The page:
Last week the retail industry flocked to New York City for the NRF Big Show. The conference brought together over 35,000 retail industry professionals from all over the globe to learn about the latest retail trends and network with peers.
While there was plenty of buzz about the anticipated bottom line boosts from tax reform, I was more interested in the technology and marketing trends poised to dominate 2018. I recently asked leading venture capitalists their perspectives on the future of retail, so I used the NRF Big Show to get the retailer point of view.
Between the NRF Foundation Gala and the Big Show, I interviewed seven retail executives and found out what’s making them excited in 2018. Here are a few things they are working on.
Retailers continue to strive for more personalized digital experiences.
Terry Lundgren, Executive Chairman at Macy’s; Karen Katz, President & CEO of Neiman Marcus Group and Jane Elfers, CEO at The Children’s Place made it clear personalization remains a big focal point in 2018.
Macy’s is continuing to focus on personalization according to Lundgren, “The whole concept of personalization is simply on steroids right now. It’s all about the consumer in that one moment in time. We’re doing anything we can do to connect directly with consumers and make shopping convenient for them.”
Retailers have worked on improving personalization for years, but as Katz believes, it all comes down to customer experience: “ Great customer experience in 2018 will come from blending technology with a more personalized touch. I think the people that can combine technology-powered personalization with a human will be the winners.”
Connecting online and physical store experiences remains a big focus.
Retailers like Macy’s and The Children’s Place are still hot on ‘omnichannel retail,’ the term used to describe how retailers connect online and offline shopping behaviors. According to Lundgren, Macy’s is continuing to see serious growth in the area of “buy online, pick up in store” (BOPUS). He believes “physical stores are not going away. Customers will always want the option of coming into the store to try on jeans instead of buying three different sizes online.”
The Children’s Place is also making a “big move towards digital and employing a lot of the omnichannel use cases like BOPUS and ‘Save the Sale,’” added Elfers. ‘Save the Sale’ requires store associates to have the ability to access real-time inventory across the network of stores. This inventory access enables store associates to keep customers from walking away from a purchase by finding their desired item online or at another store location with ease.
More retailers will leverage Amazon Alexa, Google Home and other voice assistants.
Charlie Cole, Global Chief eCommerce Officer at Samsonite believes voice assistants will start taking off in certain categories, “For example, categories like consumables will start to take off in voice, but categories like fashion may have a harder time.” As Cole eloquently illustrates, “No one is going to say ‘Hey Google/Alexa, order me a $1,200 cashmere sweater.’”
1-800-Flowers.com has been bullish on voice for a while, having been one of the first retailers to launch an Alexa skill. Chris McCann, CEO & President believes bots and AI capabilities (all built on big data, deep learning and deeper analytics) will enable 1-800-Flowers.com to supercharge its personalized experience. He envisions the possibilities, “With voice as the main interface emerging, I think it will bring us back to the retail experience of our first flower shop where we delivered a true 1-to-1 relationship. Voice enables us to have a 1-to-1 relationship with customers on a massive scale .”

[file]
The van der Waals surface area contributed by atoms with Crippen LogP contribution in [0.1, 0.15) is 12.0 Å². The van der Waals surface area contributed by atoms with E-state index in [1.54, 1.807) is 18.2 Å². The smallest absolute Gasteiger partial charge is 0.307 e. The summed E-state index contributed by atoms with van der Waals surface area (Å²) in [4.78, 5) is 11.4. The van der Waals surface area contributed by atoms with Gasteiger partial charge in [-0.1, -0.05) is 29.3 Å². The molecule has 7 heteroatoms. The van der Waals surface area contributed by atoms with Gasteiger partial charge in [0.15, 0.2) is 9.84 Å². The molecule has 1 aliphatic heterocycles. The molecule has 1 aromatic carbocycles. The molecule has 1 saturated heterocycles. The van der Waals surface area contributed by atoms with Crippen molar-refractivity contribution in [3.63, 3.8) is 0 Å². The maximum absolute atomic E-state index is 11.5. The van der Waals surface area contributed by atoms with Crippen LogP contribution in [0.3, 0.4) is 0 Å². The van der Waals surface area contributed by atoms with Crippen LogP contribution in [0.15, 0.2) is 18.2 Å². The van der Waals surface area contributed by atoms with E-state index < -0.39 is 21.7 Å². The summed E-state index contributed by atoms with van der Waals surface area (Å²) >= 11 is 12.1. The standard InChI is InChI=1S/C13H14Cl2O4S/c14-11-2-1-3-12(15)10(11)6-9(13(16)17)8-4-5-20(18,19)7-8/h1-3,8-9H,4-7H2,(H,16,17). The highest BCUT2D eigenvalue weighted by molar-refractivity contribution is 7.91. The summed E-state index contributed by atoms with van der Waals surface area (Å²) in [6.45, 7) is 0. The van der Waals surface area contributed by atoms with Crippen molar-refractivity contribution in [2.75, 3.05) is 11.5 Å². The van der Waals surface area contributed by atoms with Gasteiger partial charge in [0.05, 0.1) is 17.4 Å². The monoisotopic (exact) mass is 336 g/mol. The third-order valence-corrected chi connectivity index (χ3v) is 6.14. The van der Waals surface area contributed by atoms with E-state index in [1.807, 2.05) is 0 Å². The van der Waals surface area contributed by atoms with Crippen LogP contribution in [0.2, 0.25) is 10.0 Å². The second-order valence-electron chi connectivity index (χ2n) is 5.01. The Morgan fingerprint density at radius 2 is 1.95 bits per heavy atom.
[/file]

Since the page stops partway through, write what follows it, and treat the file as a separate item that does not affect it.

As artificial intelligence (AI) is maturing, more AI-powered retail applications are gaining adoption.
According to Cole, 2018 is the year that “artificial Intelligence will have its breakthrough moment. More and more retailers will start using it to power various parts of the retail and ecommerce experience.”
Katz described how Neiman Marcus utilizes AI to deliver a highly personalized experience, but only in conjunction with a human touch. While 1-800-Flowers.com uses AI to power conversational interfaces like Alexa, Google Assistant and Facebook Messenger, many of which need no human touch at all. For McCann, “Our job is to make ordering flowers easier, so we’re committed to being wherever the customers are. If they use voice, we’re there. If they want to use the [Facebook] messenger platform, we’re there.”
Personalization, social media and Amazon Marketing Services receive top billing for preferred 2018 acquisition marketing strategies.
Both BJs and The Children’s Place highlight the importance of personalized marketing strategies. Chris Baldwin, CEO of BJs explained, “Because we are a membership club, we have a ton of information about what our customers buy that we can use for targeting,” Elfers new personalization strategy began in 2017 when she hired a data scientist to clean up the customer database. Now that The Children’s Place can connect customer purchases online and in-store “it will help make acquisition, engagement and retention strategies more personal,” Elfers asserted.
Social media ranks as the top marketing priority for Brad Weston, CEO of Petco—because people genuinely love sharing and liking posts about pets. On the flip side, Cole (Samsonite) believes, “Amazon Marketing is going to become as critical to a brand’s marketing strategy as Google and Facebook. Today, Amazon has the return on investment potential of Google Paid Search in 2005 and display ads 2002.”
While there is still a lot of work for retailers trying to keep up with Amazon, the executives I spoke with seemed confident and eager for their 2018 technology, data and AI implementations. As for me, I’m looking forward to a year of new retail innovations and the fantastic customer experiences they promise to deliver.